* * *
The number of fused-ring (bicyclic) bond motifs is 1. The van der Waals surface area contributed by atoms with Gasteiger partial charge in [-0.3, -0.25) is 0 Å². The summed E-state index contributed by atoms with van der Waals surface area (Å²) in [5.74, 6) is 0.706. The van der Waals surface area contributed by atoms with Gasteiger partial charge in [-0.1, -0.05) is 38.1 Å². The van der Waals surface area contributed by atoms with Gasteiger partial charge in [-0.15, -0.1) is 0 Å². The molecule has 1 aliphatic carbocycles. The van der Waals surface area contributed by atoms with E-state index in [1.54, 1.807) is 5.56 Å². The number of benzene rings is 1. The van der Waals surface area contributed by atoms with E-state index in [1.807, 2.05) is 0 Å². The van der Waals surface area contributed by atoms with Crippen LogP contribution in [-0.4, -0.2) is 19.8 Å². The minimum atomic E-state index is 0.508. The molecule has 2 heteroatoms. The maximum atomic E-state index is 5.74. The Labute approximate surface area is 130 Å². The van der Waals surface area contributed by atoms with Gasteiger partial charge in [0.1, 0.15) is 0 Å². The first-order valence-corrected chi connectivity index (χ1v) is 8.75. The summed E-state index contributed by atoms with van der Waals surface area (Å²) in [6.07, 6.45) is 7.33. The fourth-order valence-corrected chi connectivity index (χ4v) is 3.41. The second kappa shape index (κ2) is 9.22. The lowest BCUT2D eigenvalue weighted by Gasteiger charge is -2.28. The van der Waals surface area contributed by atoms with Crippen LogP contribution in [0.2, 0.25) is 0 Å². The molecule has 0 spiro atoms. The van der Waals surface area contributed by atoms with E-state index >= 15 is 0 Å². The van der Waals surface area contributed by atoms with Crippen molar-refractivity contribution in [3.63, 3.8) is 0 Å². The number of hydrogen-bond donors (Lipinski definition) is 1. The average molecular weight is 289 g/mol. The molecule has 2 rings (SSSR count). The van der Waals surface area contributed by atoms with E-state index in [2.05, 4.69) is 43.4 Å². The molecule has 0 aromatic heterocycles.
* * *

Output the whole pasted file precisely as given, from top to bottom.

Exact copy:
The number of fused-ring (bicyclic) bond motifs is 1. The van der Waals surface area contributed by atoms with Gasteiger partial charge in [-0.3, -0.25) is 0 Å². The summed E-state index contributed by atoms with van der Waals surface area (Å²) in [5.74, 6) is 0.706. The van der Waals surface area contributed by atoms with Gasteiger partial charge in [-0.1, -0.05) is 38.1 Å². The van der Waals surface area contributed by atoms with Gasteiger partial charge in [-0.15, -0.1) is 0 Å². The molecule has 1 aliphatic carbocycles. The van der Waals surface area contributed by atoms with E-state index in [1.54, 1.807) is 5.56 Å². The number of benzene rings is 1. The van der Waals surface area contributed by atoms with E-state index in [1.807, 2.05) is 0 Å². The van der Waals surface area contributed by atoms with Crippen LogP contribution in [-0.4, -0.2) is 19.8 Å². The minimum atomic E-state index is 0.508. The molecule has 2 heteroatoms. The maximum atomic E-state index is 5.74. The Labute approximate surface area is 130 Å². The van der Waals surface area contributed by atoms with Gasteiger partial charge in [0.1, 0.15) is 0 Å². The first-order valence-corrected chi connectivity index (χ1v) is 8.75. The summed E-state index contributed by atoms with van der Waals surface area (Å²) in [6.07, 6.45) is 7.33. The fourth-order valence-corrected chi connectivity index (χ4v) is 3.41. The second kappa shape index (κ2) is 9.22. The lowest BCUT2D eigenvalue weighted by Gasteiger charge is -2.28. The van der Waals surface area contributed by atoms with Crippen LogP contribution in [0.2, 0.25) is 0 Å². The molecule has 0 spiro atoms. The van der Waals surface area contributed by atoms with E-state index >= 15 is 0 Å². The van der Waals surface area contributed by atoms with Crippen molar-refractivity contribution in [3.63, 3.8) is 0 Å². The number of hydrogen-bond donors (Lipinski definition) is 1. The average molecular weight is 289 g/mol. The molecule has 2 rings (SSSR count). The van der Waals surface area contributed by atoms with E-state index in [2.05, 4.69) is 43.4 Å². The molecule has 0 aromatic heterocycles.